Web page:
News & Views - Feb,
1998 Issue #50
WILDERNESS THERAPY AND THE
WILDERNESS RESEARCH CENTER
Keith C. Russell, Research Staff
Wilderness Research Center
Wilderness Research Center
Founded in 1972 and coordinated by the University of Idaho’s College
of Forestry, Wildlife, and Range Sciences, the Wilderness research Center (WRC) is unique among institutions of higher
learning. Dr. John C. Hendee became the director of the WRC in 1994 to lead a renewed focus of research on the use of wilderness
for recreation, personal growth, therapy and education, and demonstrate the value of university research programs to wilderness. Growing
evidence suggests that the use of wilderness for personal growth, education, and therapy is increasing and is now a widespread activity
in wilderness and comparable areas.
A recent study conducted by the Wilderness Research Center at the University
of Idaho identified nearly 700 wilderness experience programs existing nation-wide. Coupled with this rise of wilderness programs
is the emergence of wilderness therapy, an innovative therapeutic intervention being recognized by mental health professionals as
a viable alternative to helping adolescents overcome emotional, adjustment, drug and/or alcohol, and psychological problems. The rise
in these programs suggest two trends (1) an increase in the number of emotional, psychological, and behavioral disorders among
adolescents, and (2) a need to move beyond traditional services which cannot meet the growing demands being placed on them.
The Scope of the Problem
Epidemiological studies on the prevalence of emotional disorders in the United
States suggest that 4 million of the 26 million adolescents between the ages of 12 and 19 have emotional problems severe enough to
require treatment. An important index of psychopathology among adolescents, suicide, illustrates well the severity of their needs.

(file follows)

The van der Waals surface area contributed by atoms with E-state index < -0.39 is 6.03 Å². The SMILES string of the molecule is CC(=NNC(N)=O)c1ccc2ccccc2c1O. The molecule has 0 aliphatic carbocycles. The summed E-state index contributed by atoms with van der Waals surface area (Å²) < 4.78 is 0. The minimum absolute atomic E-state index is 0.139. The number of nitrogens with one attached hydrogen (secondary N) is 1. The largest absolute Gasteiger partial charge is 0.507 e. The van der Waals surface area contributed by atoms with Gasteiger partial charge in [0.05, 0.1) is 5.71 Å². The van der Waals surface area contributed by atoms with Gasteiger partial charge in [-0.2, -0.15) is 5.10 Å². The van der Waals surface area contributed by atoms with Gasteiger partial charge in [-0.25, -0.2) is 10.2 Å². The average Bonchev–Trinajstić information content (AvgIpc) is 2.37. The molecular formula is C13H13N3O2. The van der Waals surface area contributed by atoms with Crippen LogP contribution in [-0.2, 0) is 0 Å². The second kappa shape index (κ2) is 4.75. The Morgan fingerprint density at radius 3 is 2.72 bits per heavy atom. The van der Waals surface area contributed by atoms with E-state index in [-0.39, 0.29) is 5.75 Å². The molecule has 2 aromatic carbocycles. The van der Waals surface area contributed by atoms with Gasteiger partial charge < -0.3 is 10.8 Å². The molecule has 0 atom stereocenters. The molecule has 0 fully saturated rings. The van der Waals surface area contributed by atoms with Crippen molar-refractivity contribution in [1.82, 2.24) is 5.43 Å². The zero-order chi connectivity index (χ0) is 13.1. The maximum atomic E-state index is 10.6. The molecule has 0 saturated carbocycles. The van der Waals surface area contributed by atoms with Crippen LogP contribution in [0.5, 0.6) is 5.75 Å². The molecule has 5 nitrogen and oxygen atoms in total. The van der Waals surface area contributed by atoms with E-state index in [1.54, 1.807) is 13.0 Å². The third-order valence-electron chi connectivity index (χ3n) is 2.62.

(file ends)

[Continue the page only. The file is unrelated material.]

A Center for Disease Control study found that one of every 12 high school students tried killing themselves in the year preceding
the study. The rate of completed adolescent suicides has tripled in the last 30 years, and is now the third leading cause of death
in this age group.
These disturbing statistics are illuminated by the estimate that between
70% to 80% of the children with clinical mental disorders may not be getting the mental services they need. Not enough services are
available, and the services that are available, are not always suited for adolescents’ unique needs. There is a lack of middle ground
between outpatient services, that can be inadequate, and inpatient programs, that can be overly restrictive. Youth are often disinclined
to commit to and remain in outpatient counseling. Several factors can be involved in their resistance including: (1) a feeling
of stigmatization; (2) resentment in being the identified patient in the family; (3) resistance to the restrictions
of office- room therapy; (4) geographic location; (5) costs, and; (6) waiting lists (Davis-Berman &
Berman, 1994). The problems and limitations described can be addressed by providing a counseling milieu utilizing a wilderness
experience. In the text Wilderness Therapy: Foundations Theory and Research, Davis-Berman & Berman (1994), both with extensive
backgrounds as mental health professionals, make the first attempt at trying to define and operationalize “wilderness therapy.” In
their book, they talk of the need to move beyond traditional services, and how the lack of services available “may lead some adolescents
to be placed in more restrictive settings than required.”
The wilderness therapy process involves the use of traditional therapy techniques,